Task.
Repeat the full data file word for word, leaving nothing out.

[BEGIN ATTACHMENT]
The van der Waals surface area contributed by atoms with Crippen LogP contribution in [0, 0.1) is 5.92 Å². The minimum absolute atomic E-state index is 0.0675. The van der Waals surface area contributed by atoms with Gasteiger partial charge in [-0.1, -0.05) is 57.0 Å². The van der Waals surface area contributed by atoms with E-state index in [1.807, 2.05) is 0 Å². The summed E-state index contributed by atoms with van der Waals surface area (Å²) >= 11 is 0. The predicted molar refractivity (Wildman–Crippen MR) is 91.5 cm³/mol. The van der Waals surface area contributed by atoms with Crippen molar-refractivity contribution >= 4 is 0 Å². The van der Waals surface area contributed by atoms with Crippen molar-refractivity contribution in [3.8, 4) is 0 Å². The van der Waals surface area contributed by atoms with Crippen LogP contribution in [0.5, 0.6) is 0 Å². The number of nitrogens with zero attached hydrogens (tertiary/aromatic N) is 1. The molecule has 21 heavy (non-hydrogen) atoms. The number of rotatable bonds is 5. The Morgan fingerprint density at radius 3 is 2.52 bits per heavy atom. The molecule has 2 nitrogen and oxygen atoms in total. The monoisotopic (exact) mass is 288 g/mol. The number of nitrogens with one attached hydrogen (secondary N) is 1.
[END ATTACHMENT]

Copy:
The van der Waals surface area contributed by atoms with Crippen LogP contribution in [0, 0.1) is 5.92 Å². The minimum absolute atomic E-state index is 0.0675. The van der Waals surface area contributed by atoms with Gasteiger partial charge in [-0.1, -0.05) is 57.0 Å². The van der Waals surface area contributed by atoms with E-state index in [1.807, 2.05) is 0 Å². The summed E-state index contributed by atoms with van der Waals surface area (Å²) >= 11 is 0. The predicted molar refractivity (Wildman–Crippen MR) is 91.5 cm³/mol. The van der Waals surface area contributed by atoms with Crippen molar-refractivity contribution >= 4 is 0 Å². The van der Waals surface area contributed by atoms with Crippen molar-refractivity contribution in [3.8, 4) is 0 Å². The van der Waals surface area contributed by atoms with Crippen LogP contribution in [0.5, 0.6) is 0 Å². The number of nitrogens with zero attached hydrogens (tertiary/aromatic N) is 1. The molecule has 21 heavy (non-hydrogen) atoms. The number of rotatable bonds is 5. The Morgan fingerprint density at radius 3 is 2.52 bits per heavy atom. The molecule has 2 nitrogen and oxygen atoms in total. The monoisotopic (exact) mass is 288 g/mol. The number of nitrogens with one attached hydrogen (secondary N) is 1.